That's a pretty long list of problems/gripes to accompany a new and well respected car. I, too, would be pretty upset with those monkeys if I were having to wear noise-cancelling head phones and sticking an unslightly cardboard cover on my new vehicle's dashboard just to make the car functional for driving.
Max, I have to disagree with you. The Aurion is nothing like the Camry. The steering wheel is on the wrong side, and all of the units are metric.
Please forgive me, I'm simply teasing a bit, playing the uncouth American.
But, it does give me pause to think. Your first point about road noise and the body stiffening required to deal with the added power makes me think they kept the body style only. Shift the steering wheel (and EVERYTHING entailed with that), stiffen the frame, and the car really does not merit the same name. It might be interesting to see the structures side by side.
The user interface you described has no justification; not having dimmers for night driving is dangerous.
Interesting to see Item 10 listing power surges on the Toyota giving sudden acceleration. A major recall was issued in the US for a similar problem. I wonder if these items were related. Noise cancelling headphones would definitely be a nuisance for a long period of time.
The Cruise Control light issue has been around for over 10 years -- our 2000 Camry has the same ambiguous light. But it lacks most of the other monkey points -- a reason to keep it for another 100K miles.
reference monkey #1 - why wasn't the noise level detected during your test drive? Is 86db your gut feel or was that measured?
reference monkey #3 - you are getting frostbite from 5C? I thought 0C was freezing, but then again I am a Yank and we measure things in F. Have you considered moving the potential frostbitten appendage away from the vent?
reference monkey #6 - "The steering wheel controls for the volume are unusable" - and then you go on to describe how the controls are used. BTW- watch those finger cramps, we wouldn't want that to escalate to a life threatening condition.
Before you ask, I'm not an offended Camry owner, but drive a VW Jetta Wagon diesel that gets 45mpg. It is just the exaggerations got to me.
Re monkey No. 1, I didn't drive the car at 110 50km from where I bought the car, the didstance I would have had to travel to experience it. I also found out later that they had let the tyres down a bit from recommended levels to quietien the car down. Seriously, would you have expected that to happen??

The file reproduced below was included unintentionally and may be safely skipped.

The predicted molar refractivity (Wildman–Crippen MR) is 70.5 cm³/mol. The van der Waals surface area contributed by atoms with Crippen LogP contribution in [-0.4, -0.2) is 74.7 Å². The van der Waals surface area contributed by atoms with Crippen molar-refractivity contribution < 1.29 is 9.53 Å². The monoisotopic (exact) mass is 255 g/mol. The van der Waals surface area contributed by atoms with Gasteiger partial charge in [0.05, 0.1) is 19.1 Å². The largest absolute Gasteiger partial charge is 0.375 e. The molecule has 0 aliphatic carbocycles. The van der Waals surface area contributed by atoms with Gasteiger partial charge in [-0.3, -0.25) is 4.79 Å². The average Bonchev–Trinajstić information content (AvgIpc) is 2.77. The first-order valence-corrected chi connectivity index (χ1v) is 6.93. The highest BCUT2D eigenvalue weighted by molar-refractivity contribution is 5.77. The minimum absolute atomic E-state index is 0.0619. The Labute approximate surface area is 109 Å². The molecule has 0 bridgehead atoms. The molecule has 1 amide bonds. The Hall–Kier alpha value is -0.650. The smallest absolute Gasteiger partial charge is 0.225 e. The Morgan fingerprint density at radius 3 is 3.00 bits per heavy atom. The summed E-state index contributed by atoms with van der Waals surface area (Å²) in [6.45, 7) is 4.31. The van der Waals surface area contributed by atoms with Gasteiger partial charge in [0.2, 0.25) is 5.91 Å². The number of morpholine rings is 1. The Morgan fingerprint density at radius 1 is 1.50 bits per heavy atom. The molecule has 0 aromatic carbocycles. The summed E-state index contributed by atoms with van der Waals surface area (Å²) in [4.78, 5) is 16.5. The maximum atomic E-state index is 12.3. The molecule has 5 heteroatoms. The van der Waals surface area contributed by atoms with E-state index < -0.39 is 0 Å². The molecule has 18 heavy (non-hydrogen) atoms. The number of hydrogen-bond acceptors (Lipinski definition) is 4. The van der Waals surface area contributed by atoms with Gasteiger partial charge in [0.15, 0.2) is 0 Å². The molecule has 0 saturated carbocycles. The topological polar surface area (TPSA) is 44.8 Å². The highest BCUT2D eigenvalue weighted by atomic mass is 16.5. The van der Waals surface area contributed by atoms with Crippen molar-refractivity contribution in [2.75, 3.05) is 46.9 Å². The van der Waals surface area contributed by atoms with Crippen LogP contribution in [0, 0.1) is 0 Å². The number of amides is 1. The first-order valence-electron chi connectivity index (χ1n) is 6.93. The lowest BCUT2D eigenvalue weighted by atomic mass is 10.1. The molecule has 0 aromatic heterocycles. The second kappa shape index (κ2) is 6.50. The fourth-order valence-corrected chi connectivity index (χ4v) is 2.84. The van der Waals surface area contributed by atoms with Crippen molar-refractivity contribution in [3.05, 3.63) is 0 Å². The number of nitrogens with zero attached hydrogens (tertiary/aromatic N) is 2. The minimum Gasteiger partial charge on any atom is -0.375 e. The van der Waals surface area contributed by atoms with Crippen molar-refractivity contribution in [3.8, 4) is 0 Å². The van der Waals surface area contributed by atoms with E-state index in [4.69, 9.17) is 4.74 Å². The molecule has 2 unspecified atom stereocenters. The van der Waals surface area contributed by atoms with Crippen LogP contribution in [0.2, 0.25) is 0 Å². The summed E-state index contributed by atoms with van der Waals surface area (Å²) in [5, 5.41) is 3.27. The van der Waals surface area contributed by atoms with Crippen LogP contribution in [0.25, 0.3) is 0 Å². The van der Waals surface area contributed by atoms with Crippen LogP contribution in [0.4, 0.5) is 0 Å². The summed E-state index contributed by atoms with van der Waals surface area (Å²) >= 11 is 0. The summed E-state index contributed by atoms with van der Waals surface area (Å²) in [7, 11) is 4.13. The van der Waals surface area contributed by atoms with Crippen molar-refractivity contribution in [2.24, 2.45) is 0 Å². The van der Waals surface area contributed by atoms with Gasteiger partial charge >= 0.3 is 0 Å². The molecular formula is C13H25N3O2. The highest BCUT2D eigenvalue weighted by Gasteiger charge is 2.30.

Re monkey No. 3. The main vents are the ones in the centre of the console, to move my head (the appendage affected) away from it would be to not see the road. The vents can be moved left (sitting on the right here) but then my wife has the problem. Obviously not actual frost bite, but cold enough to hurt a fter a while. The car is marketed as a competitor to mid level "luxury" purchasers, so comfort is somethging you would expect.
Monkey Mo. 6. Actually I go on to explain why they are essentially unusable. After trying them out under driving conditions I decided to stick with the normal dash controls. I haven't used them since. I never said they were life threatening, but I for one would expect a mid level luxury car to be ergonomically sound.
I've noticed a lot of the smaller cars have a lot of road noise in the cabin and really stiff suspensions. It is too bad many of the smaller cars have lots of cabin noise. I would think ride comfort would be a top priority.
Minotilted.r gripes, if you ask me. 0.5 degree increments in climate control is reasonable, and its not a setting you change frequently ( I change mine 4 times a year, I think). The best audio systems have analog, continuously variable volume controls - 3db is too great a step increment. I thought all vents even in the wretchedest Hyundais can be opened, closed and tilted. I did find that the Corolla instrument panel was difficult to read with sunglasses when drivibg with headlights on and panel lights automatically dimmed.